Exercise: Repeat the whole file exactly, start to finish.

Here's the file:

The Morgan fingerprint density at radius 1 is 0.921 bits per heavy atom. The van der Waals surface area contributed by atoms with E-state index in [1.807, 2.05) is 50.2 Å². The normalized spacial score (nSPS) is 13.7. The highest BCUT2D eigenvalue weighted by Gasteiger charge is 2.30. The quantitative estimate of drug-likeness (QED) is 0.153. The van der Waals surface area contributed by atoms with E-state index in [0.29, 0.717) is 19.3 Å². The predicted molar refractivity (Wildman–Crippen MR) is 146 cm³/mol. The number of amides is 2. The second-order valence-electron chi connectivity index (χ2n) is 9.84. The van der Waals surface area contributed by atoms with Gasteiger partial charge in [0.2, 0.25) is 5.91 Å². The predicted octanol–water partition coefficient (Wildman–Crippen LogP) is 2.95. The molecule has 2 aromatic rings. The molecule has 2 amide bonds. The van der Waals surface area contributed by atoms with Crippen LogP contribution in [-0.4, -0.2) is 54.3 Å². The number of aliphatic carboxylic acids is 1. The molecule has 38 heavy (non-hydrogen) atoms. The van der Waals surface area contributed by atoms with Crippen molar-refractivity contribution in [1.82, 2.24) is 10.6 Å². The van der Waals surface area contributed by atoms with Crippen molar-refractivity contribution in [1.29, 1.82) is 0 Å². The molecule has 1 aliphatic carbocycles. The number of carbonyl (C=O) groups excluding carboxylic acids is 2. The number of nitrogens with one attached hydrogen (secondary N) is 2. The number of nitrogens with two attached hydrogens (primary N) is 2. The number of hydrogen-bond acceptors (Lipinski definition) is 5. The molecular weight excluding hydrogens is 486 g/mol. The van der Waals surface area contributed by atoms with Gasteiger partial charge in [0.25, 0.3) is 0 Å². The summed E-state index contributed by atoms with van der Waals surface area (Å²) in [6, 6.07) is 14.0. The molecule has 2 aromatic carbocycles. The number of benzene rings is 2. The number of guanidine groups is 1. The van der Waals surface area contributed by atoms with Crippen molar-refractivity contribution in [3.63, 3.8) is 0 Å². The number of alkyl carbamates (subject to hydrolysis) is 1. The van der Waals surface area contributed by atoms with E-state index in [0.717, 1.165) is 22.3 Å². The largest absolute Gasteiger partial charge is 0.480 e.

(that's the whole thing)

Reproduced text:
The Morgan fingerprint density at radius 1 is 0.921 bits per heavy atom. The van der Waals surface area contributed by atoms with E-state index in [1.807, 2.05) is 50.2 Å². The normalized spacial score (nSPS) is 13.7. The highest BCUT2D eigenvalue weighted by Gasteiger charge is 2.30. The quantitative estimate of drug-likeness (QED) is 0.153. The van der Waals surface area contributed by atoms with E-state index in [0.29, 0.717) is 19.3 Å². The predicted molar refractivity (Wildman–Crippen MR) is 146 cm³/mol. The number of amides is 2. The second-order valence-electron chi connectivity index (χ2n) is 9.84. The van der Waals surface area contributed by atoms with Gasteiger partial charge in [0.2, 0.25) is 5.91 Å². The predicted octanol–water partition coefficient (Wildman–Crippen LogP) is 2.95. The molecule has 2 aromatic rings. The molecule has 2 amide bonds. The van der Waals surface area contributed by atoms with Crippen LogP contribution in [-0.4, -0.2) is 54.3 Å². The number of aliphatic carboxylic acids is 1. The molecule has 38 heavy (non-hydrogen) atoms. The van der Waals surface area contributed by atoms with Crippen molar-refractivity contribution in [1.82, 2.24) is 10.6 Å². The van der Waals surface area contributed by atoms with Crippen molar-refractivity contribution in [1.29, 1.82) is 0 Å². The molecule has 1 aliphatic carbocycles. The number of carbonyl (C=O) groups excluding carboxylic acids is 2. The number of nitrogens with one attached hydrogen (secondary N) is 2. The number of nitrogens with two attached hydrogens (primary N) is 2. The number of hydrogen-bond acceptors (Lipinski definition) is 5. The molecular weight excluding hydrogens is 486 g/mol. The van der Waals surface area contributed by atoms with Gasteiger partial charge in [0.25, 0.3) is 0 Å². The summed E-state index contributed by atoms with van der Waals surface area (Å²) in [6, 6.07) is 14.0. The molecule has 2 aromatic carbocycles. The number of benzene rings is 2. The number of guanidine groups is 1. The van der Waals surface area contributed by atoms with Crippen molar-refractivity contribution in [3.63, 3.8) is 0 Å². The number of alkyl carbamates (subject to hydrolysis) is 1. The van der Waals surface area contributed by atoms with E-state index in [0.717, 1.165) is 22.3 Å². The largest absolute Gasteiger partial charge is 0.480 e.